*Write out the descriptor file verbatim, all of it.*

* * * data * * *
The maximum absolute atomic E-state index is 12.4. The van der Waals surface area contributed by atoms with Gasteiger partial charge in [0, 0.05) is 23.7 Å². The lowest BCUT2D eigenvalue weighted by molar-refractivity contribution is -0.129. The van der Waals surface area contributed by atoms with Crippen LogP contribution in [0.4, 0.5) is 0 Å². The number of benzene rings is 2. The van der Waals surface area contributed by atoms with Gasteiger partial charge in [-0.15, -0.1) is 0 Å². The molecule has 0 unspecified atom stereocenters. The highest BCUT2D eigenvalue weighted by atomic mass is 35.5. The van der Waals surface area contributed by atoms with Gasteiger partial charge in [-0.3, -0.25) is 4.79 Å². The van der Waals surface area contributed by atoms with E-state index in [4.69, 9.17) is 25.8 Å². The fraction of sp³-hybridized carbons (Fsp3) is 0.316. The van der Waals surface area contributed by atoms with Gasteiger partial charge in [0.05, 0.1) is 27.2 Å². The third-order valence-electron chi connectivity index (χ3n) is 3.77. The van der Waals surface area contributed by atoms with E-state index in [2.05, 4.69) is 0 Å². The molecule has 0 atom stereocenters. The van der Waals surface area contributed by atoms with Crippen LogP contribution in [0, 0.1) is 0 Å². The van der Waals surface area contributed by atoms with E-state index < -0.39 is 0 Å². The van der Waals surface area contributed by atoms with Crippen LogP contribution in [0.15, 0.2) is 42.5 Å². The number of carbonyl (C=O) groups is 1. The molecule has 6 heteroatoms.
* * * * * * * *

The maximum absolute atomic E-state index is 12.4. The van der Waals surface area contributed by atoms with Gasteiger partial charge in [0, 0.05) is 23.7 Å². The lowest BCUT2D eigenvalue weighted by molar-refractivity contribution is -0.129. The van der Waals surface area contributed by atoms with Crippen LogP contribution in [0.4, 0.5) is 0 Å². The number of benzene rings is 2. The van der Waals surface area contributed by atoms with Gasteiger partial charge in [-0.15, -0.1) is 0 Å². The molecule has 0 unspecified atom stereocenters. The highest BCUT2D eigenvalue weighted by atomic mass is 35.5. The van der Waals surface area contributed by atoms with Gasteiger partial charge in [-0.3, -0.25) is 4.79 Å². The van der Waals surface area contributed by atoms with E-state index in [4.69, 9.17) is 25.8 Å². The fraction of sp³-hybridized carbons (Fsp3) is 0.316. The van der Waals surface area contributed by atoms with Gasteiger partial charge in [0.05, 0.1) is 27.2 Å². The third-order valence-electron chi connectivity index (χ3n) is 3.77. The van der Waals surface area contributed by atoms with E-state index in [2.05, 4.69) is 0 Å². The molecule has 0 atom stereocenters. The van der Waals surface area contributed by atoms with Crippen LogP contribution in [0, 0.1) is 0 Å². The van der Waals surface area contributed by atoms with E-state index < -0.39 is 0 Å². The van der Waals surface area contributed by atoms with Crippen LogP contribution in [0.15, 0.2) is 42.5 Å². The number of carbonyl (C=O) groups is 1. The molecule has 6 heteroatoms.